But that's not the point. In the comments, it was suggested that this thread would not survive more than one ignition. Let's check it out. The article dealt with the following power sources:
-Battery 18650, 3.7 V – 2 pcs;
– and an unnamed VCC + 5V, which we will forget about.
We consider our source two 18650s connected in series. When setting up with a 220 Ohm resistor used, the current through 10 (!) Parallel LEDs will be (2 * 3.7V – 3V) /0.22 = 20 mA. It's all? Not a lot … Not everything is clear with the filament: “… pulls out one copper core from the wire. Installs connecting wires instead of LED . © »
What kind of a core that heats up and does not burn out when a voltage of 3 V is applied to it? Or is it a current of 20 mA?
Okay, take the power supply unit, put 7.5 V and start poking different veins without any resistors.
Naturally, they burn out with a flash. We limit the current supplied by the PSU to the stage when the copper wire with a diameter of 0.2 mm does not burn out.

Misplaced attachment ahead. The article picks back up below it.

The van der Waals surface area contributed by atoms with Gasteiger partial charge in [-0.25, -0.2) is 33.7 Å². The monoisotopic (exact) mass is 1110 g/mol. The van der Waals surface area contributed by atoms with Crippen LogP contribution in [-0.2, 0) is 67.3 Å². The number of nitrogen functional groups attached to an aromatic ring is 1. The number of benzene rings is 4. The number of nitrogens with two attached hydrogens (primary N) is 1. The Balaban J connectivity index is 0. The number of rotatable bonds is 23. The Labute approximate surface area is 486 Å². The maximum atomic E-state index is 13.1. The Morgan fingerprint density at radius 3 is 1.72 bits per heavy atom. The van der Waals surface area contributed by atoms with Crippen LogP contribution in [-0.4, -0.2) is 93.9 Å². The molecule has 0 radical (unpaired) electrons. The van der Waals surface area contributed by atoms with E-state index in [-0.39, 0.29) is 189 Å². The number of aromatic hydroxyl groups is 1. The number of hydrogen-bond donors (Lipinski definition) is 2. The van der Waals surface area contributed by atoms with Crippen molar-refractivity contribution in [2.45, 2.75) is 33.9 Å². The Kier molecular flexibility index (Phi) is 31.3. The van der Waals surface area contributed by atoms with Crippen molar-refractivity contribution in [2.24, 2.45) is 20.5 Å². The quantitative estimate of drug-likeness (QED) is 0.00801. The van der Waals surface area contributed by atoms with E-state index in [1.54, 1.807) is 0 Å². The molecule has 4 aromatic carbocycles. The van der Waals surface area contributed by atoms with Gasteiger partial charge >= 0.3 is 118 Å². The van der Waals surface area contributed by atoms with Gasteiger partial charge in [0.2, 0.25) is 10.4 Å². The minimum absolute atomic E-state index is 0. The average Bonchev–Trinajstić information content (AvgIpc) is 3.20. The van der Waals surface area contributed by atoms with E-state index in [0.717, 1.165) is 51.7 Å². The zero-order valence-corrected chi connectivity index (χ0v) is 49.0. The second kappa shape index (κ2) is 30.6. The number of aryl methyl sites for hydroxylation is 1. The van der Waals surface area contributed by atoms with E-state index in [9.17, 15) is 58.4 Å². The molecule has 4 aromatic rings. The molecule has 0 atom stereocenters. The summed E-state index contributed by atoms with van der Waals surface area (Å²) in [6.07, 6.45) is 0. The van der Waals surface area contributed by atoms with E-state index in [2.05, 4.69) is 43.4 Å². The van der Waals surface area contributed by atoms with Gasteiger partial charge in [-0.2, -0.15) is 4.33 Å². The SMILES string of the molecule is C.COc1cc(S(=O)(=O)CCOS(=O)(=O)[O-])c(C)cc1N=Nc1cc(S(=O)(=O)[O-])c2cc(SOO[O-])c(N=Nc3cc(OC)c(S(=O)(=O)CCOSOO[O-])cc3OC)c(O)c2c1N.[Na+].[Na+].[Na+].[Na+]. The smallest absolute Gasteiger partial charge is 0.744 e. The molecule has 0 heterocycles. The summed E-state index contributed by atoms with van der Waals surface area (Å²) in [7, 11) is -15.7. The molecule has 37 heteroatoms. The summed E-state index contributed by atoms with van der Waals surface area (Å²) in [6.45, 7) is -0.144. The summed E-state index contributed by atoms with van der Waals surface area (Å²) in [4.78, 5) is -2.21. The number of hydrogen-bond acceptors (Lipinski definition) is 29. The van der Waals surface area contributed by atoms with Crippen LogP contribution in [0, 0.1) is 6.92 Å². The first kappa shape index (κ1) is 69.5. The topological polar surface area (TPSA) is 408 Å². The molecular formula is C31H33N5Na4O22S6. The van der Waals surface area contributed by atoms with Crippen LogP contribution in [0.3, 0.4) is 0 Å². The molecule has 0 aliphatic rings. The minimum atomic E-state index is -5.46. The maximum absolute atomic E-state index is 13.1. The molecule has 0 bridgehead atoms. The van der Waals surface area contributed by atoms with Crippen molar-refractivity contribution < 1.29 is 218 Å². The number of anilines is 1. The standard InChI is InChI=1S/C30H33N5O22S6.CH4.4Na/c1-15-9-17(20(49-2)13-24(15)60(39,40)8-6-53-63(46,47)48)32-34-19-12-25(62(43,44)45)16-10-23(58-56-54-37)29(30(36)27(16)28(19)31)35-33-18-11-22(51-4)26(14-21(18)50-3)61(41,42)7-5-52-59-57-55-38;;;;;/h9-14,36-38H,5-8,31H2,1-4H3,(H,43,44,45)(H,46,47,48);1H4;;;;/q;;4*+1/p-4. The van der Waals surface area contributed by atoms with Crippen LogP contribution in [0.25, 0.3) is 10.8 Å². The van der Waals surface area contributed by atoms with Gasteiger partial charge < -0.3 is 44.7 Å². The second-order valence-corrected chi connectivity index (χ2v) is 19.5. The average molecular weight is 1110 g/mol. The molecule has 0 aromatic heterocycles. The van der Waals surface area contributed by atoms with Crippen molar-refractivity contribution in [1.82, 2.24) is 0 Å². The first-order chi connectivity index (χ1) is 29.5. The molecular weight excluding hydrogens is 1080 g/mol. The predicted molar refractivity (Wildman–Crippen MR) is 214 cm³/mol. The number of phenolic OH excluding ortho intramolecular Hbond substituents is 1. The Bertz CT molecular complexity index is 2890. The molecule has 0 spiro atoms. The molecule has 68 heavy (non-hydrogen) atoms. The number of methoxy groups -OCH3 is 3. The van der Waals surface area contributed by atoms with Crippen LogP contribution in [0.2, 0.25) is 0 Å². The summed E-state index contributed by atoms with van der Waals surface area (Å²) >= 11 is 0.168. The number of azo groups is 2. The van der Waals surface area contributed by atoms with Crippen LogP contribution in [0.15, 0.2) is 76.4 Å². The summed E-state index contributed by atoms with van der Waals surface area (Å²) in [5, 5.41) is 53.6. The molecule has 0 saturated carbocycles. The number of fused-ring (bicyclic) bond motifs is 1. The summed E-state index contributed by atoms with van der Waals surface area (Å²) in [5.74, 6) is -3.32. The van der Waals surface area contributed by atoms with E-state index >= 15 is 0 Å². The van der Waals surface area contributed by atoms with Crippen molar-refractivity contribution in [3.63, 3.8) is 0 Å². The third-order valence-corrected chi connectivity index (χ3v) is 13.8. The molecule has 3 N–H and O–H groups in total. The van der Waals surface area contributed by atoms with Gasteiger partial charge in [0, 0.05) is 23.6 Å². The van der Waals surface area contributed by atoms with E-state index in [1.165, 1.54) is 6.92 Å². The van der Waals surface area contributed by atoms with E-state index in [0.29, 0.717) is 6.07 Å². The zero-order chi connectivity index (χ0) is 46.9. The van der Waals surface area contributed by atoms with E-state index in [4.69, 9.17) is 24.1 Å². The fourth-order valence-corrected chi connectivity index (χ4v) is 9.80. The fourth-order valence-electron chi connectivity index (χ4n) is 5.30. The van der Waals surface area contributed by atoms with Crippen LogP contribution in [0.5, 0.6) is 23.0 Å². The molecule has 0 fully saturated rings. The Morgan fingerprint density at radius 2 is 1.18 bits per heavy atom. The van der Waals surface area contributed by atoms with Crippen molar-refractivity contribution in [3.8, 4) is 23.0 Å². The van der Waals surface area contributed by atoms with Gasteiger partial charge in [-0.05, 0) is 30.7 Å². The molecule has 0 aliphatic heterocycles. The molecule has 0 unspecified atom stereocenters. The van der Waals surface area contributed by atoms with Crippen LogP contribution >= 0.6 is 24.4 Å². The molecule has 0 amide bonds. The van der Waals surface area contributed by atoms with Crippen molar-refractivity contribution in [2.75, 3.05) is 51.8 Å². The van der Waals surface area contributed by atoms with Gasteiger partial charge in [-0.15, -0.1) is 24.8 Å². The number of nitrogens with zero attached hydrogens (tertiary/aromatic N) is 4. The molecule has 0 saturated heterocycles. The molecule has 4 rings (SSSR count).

In this case, a current of about 7 amperes flows through the wire with a voltage drop of about 1.2 volts. We can calculate the required resistor in the original circuit: (7.5 V – 1.2 V)/7 A is equal to less than one Ohm, not 220. By the way, you can also power the power circuit from parallel connected batteries.
We wind 2 turns of wire (to hold) on the head of the match, turn it on. Nothing happens, nothing, suddenly there is a flash, I did not have time to photograph and did not notice when the wire broke.
We repeat, now it's more accurate.
The wire is still intact. We repeat with the same wire.
Wire again intact, repeat? No, the matches are out and the burned finger hurts.
Yes, the author is right, the filament is reusable, or rather, it can be. Everyone, comment!